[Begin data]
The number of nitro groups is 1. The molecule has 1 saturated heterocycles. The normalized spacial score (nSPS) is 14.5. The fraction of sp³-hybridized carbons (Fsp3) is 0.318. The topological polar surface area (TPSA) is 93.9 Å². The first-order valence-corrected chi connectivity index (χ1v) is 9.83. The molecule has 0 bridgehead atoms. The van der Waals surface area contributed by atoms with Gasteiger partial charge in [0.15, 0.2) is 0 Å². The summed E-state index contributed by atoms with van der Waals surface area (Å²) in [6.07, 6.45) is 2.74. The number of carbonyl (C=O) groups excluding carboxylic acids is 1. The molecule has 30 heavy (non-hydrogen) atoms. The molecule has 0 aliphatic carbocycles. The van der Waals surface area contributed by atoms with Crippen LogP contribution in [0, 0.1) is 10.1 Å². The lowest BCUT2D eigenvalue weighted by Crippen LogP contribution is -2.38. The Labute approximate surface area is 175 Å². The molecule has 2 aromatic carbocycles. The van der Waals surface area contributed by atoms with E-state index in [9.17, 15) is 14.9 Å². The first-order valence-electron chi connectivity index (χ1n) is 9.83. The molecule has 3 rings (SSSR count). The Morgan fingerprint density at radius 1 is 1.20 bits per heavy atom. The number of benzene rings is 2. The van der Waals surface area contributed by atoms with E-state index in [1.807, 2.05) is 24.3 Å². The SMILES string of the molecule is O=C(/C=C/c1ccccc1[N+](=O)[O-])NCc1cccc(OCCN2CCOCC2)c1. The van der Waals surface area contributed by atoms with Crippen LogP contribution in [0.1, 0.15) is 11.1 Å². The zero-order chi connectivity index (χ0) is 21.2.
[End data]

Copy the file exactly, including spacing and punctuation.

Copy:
The number of nitro groups is 1. The molecule has 1 saturated heterocycles. The normalized spacial score (nSPS) is 14.5. The fraction of sp³-hybridized carbons (Fsp3) is 0.318. The topological polar surface area (TPSA) is 93.9 Å². The first-order valence-corrected chi connectivity index (χ1v) is 9.83. The molecule has 0 bridgehead atoms. The van der Waals surface area contributed by atoms with Gasteiger partial charge in [0.15, 0.2) is 0 Å². The summed E-state index contributed by atoms with van der Waals surface area (Å²) in [6.07, 6.45) is 2.74. The number of carbonyl (C=O) groups excluding carboxylic acids is 1. The molecule has 30 heavy (non-hydrogen) atoms. The molecule has 0 aliphatic carbocycles. The van der Waals surface area contributed by atoms with Crippen LogP contribution in [0, 0.1) is 10.1 Å². The lowest BCUT2D eigenvalue weighted by Crippen LogP contribution is -2.38. The Labute approximate surface area is 175 Å². The molecule has 2 aromatic carbocycles. The van der Waals surface area contributed by atoms with E-state index in [9.17, 15) is 14.9 Å². The first-order valence-electron chi connectivity index (χ1n) is 9.83. The molecule has 3 rings (SSSR count). The Morgan fingerprint density at radius 1 is 1.20 bits per heavy atom. The number of benzene rings is 2. The van der Waals surface area contributed by atoms with E-state index in [1.807, 2.05) is 24.3 Å². The SMILES string of the molecule is O=C(/C=C/c1ccccc1[N+](=O)[O-])NCc1cccc(OCCN2CCOCC2)c1. The van der Waals surface area contributed by atoms with Crippen LogP contribution in [0.1, 0.15) is 11.1 Å². The zero-order chi connectivity index (χ0) is 21.2.